As technology has developed, our lives have become farther removed from nature.
Technology has become a crutch in our everyday lives for finding our way, staying warm, finding shelter, and getting the food and water our bodies need.
Relearning these skills is essential for anyone interested in spending time outdoors as any situation can become a survival situation and having these skills can save your life.
The specific skills needed to survive in every climate and situation vary greatly, the skills you need in the Pacific Northwest are different than those needed for the Arizona desert, but they can be broken down into a few basic categories: navigation, temperature regulation (how to stay warm in this article), shelter, and food and water.
Water and Food
Create a Blade
Harvesting Natural Medicine
Survive at Night
Cook Over a Fire
Deal With Your Waste
Navigation is one of the most important survival skills. Being able to find your way and keep a bearing you can significantly increase your chances of survival.
The most basic element of navigation is paying attention to your surroundings where there are all sorts of natural clues to tell the direction from. The most basic one is the path of the sun. It rises in the East, reaches its zenith in the South (if you’re in the Northern hemisphere), and sets in the West. This is great unless you can’t see the sun.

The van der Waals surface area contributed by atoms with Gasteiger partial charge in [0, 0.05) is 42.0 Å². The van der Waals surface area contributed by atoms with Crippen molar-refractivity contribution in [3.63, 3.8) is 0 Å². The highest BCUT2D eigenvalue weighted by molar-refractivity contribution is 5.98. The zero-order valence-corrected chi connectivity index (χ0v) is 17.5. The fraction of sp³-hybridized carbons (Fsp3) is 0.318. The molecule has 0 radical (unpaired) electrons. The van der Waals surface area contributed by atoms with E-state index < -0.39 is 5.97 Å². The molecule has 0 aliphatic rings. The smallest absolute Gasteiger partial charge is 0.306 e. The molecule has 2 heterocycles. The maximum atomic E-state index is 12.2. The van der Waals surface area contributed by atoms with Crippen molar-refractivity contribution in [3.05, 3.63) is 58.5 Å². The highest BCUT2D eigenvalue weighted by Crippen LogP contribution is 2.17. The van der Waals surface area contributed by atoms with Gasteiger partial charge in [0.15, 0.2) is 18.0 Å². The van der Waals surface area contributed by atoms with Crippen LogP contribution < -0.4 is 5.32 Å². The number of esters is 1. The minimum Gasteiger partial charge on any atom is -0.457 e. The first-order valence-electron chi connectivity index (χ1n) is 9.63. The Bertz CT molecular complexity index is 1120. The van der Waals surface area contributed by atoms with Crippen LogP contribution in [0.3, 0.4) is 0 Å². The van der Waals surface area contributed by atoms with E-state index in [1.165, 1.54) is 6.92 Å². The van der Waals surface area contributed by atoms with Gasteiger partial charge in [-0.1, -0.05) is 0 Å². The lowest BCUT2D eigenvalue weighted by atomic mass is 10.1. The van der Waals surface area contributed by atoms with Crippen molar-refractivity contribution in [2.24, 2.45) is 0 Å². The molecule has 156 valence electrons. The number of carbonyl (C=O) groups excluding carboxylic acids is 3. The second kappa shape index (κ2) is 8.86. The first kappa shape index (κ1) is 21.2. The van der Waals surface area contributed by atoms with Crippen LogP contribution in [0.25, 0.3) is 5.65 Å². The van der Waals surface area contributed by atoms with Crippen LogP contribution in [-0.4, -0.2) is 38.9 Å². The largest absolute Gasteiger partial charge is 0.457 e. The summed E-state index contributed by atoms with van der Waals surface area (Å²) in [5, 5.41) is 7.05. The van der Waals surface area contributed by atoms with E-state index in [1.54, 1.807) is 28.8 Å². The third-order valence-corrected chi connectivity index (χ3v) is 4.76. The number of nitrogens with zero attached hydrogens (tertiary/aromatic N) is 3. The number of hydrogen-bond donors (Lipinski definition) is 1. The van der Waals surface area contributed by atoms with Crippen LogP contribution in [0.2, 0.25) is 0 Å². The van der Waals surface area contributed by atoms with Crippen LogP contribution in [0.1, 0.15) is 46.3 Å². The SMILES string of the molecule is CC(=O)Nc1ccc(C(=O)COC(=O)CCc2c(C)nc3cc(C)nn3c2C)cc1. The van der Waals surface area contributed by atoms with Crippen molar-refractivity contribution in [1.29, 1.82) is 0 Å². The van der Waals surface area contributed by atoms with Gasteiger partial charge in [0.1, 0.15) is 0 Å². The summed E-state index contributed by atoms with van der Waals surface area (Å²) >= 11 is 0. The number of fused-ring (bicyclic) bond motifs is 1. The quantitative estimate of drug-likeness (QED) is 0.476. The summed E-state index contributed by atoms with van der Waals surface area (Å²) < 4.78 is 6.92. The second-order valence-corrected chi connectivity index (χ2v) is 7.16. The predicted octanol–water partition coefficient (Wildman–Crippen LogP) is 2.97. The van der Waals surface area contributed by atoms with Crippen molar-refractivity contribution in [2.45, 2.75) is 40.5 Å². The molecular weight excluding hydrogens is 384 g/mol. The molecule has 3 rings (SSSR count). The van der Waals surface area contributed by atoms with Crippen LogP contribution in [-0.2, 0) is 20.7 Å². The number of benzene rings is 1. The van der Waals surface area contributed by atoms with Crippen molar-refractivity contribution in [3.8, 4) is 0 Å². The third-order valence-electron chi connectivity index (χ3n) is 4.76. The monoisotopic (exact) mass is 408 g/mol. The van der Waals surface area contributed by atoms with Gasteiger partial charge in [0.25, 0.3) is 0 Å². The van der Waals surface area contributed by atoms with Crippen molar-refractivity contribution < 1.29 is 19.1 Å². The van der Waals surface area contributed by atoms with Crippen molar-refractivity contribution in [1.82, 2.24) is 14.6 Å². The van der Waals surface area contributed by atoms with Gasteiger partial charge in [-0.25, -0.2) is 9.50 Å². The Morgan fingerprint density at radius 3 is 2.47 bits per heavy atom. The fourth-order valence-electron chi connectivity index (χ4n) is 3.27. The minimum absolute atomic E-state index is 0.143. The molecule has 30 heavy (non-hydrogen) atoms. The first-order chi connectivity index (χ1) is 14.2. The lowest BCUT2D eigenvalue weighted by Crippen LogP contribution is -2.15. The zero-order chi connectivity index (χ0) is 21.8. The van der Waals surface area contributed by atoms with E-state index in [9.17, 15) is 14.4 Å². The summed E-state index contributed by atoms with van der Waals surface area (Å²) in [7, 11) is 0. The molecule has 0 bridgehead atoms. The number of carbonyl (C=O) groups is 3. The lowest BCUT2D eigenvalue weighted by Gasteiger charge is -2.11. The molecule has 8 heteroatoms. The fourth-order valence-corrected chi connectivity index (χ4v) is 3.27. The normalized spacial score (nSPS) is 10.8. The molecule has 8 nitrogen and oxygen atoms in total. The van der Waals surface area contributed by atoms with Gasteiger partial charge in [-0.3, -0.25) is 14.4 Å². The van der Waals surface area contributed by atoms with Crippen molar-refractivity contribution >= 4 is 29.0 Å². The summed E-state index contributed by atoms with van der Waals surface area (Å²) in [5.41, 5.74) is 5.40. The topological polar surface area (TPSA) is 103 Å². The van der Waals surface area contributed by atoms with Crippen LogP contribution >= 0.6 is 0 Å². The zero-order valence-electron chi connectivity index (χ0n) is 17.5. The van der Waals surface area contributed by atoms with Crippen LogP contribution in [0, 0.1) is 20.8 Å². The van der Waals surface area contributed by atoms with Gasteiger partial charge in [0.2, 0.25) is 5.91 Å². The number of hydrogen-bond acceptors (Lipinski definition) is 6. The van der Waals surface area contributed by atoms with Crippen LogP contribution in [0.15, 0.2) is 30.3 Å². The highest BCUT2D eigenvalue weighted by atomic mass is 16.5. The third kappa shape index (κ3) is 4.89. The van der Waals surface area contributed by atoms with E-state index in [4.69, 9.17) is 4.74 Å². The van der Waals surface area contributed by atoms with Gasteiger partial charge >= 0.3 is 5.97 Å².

If you can’t see the sun, look to tree limbs. Tree limbs grow to catch as much direct sunlight as possible; since the sun spends most of the day in the southern part of the sky tree limbs will point that direction usually.
Trees will have a fuller leaf cover on their southern half, there will usually be more limbs on the southern half and they will grow horizontally, facing north you will find fewer limbs and they will grow more vertically in their attempt to catch more sunlight.
Navigating at night, although it should generally be avoided, can also be done by observing nature. Instead of relying on the sun, we’ll be relying on the stars. Stars do not share the same path as the sun, they appear to rotate around the north star and we can use that to navigate.